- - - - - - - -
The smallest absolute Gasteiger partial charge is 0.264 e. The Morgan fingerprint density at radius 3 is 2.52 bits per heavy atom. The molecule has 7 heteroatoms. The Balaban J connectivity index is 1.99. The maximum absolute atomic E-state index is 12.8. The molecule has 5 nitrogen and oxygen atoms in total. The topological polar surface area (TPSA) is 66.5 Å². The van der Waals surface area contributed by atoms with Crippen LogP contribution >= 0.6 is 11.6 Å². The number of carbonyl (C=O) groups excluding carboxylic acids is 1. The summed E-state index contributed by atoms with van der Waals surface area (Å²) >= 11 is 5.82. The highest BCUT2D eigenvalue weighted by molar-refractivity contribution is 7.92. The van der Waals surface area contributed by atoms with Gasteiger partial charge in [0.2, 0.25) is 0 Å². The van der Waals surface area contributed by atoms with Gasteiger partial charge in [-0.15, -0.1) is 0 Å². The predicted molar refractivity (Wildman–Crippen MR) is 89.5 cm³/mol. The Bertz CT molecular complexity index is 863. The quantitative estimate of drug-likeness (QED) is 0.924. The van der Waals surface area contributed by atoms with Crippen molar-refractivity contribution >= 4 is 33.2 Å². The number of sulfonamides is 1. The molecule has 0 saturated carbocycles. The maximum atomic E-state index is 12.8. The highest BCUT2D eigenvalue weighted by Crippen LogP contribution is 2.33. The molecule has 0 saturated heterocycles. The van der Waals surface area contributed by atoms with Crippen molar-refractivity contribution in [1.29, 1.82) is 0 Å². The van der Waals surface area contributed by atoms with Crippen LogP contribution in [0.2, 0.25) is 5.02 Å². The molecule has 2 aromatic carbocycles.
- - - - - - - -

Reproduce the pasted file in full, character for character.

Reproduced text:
The smallest absolute Gasteiger partial charge is 0.264 e. The Morgan fingerprint density at radius 3 is 2.52 bits per heavy atom. The molecule has 7 heteroatoms. The Balaban J connectivity index is 1.99. The maximum absolute atomic E-state index is 12.8. The molecule has 5 nitrogen and oxygen atoms in total. The topological polar surface area (TPSA) is 66.5 Å². The van der Waals surface area contributed by atoms with Crippen LogP contribution >= 0.6 is 11.6 Å². The number of carbonyl (C=O) groups excluding carboxylic acids is 1. The summed E-state index contributed by atoms with van der Waals surface area (Å²) >= 11 is 5.82. The highest BCUT2D eigenvalue weighted by molar-refractivity contribution is 7.92. The van der Waals surface area contributed by atoms with Gasteiger partial charge in [0.2, 0.25) is 0 Å². The van der Waals surface area contributed by atoms with Gasteiger partial charge in [-0.15, -0.1) is 0 Å². The predicted molar refractivity (Wildman–Crippen MR) is 89.5 cm³/mol. The Bertz CT molecular complexity index is 863. The quantitative estimate of drug-likeness (QED) is 0.924. The van der Waals surface area contributed by atoms with Crippen molar-refractivity contribution >= 4 is 33.2 Å². The number of sulfonamides is 1. The molecule has 0 saturated carbocycles. The maximum atomic E-state index is 12.8. The highest BCUT2D eigenvalue weighted by Crippen LogP contribution is 2.33. The molecule has 0 saturated heterocycles. The van der Waals surface area contributed by atoms with Crippen molar-refractivity contribution in [1.29, 1.82) is 0 Å². The van der Waals surface area contributed by atoms with Crippen LogP contribution in [0.2, 0.25) is 5.02 Å². The molecule has 2 aromatic carbocycles.